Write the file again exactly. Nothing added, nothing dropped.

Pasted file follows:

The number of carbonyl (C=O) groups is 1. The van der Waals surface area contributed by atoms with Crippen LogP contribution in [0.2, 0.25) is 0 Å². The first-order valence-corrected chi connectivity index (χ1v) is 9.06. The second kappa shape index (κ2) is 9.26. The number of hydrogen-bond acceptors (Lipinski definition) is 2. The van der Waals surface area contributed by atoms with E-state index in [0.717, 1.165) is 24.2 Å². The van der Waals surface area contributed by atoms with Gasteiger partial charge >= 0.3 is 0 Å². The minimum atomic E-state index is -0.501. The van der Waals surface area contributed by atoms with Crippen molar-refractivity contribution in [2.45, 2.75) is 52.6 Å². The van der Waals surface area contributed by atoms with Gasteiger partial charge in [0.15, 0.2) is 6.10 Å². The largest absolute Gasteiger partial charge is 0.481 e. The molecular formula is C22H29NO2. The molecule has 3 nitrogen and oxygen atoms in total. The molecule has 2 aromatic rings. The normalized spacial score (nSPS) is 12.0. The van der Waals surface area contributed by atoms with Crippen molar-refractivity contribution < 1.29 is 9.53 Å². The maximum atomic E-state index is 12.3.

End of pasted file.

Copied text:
The number of carbonyl (C=O) groups is 1. The van der Waals surface area contributed by atoms with Crippen LogP contribution in [0.2, 0.25) is 0 Å². The first-order valence-corrected chi connectivity index (χ1v) is 9.06. The second kappa shape index (κ2) is 9.26. The number of hydrogen-bond acceptors (Lipinski definition) is 2. The van der Waals surface area contributed by atoms with E-state index in [0.717, 1.165) is 24.2 Å². The van der Waals surface area contributed by atoms with Gasteiger partial charge >= 0.3 is 0 Å². The minimum atomic E-state index is -0.501. The van der Waals surface area contributed by atoms with Crippen molar-refractivity contribution in [2.45, 2.75) is 52.6 Å². The van der Waals surface area contributed by atoms with Gasteiger partial charge in [0.15, 0.2) is 6.10 Å². The largest absolute Gasteiger partial charge is 0.481 e. The molecular formula is C22H29NO2. The molecule has 3 nitrogen and oxygen atoms in total. The molecule has 2 aromatic rings. The normalized spacial score (nSPS) is 12.0. The van der Waals surface area contributed by atoms with Crippen molar-refractivity contribution < 1.29 is 9.53 Å². The maximum atomic E-state index is 12.3.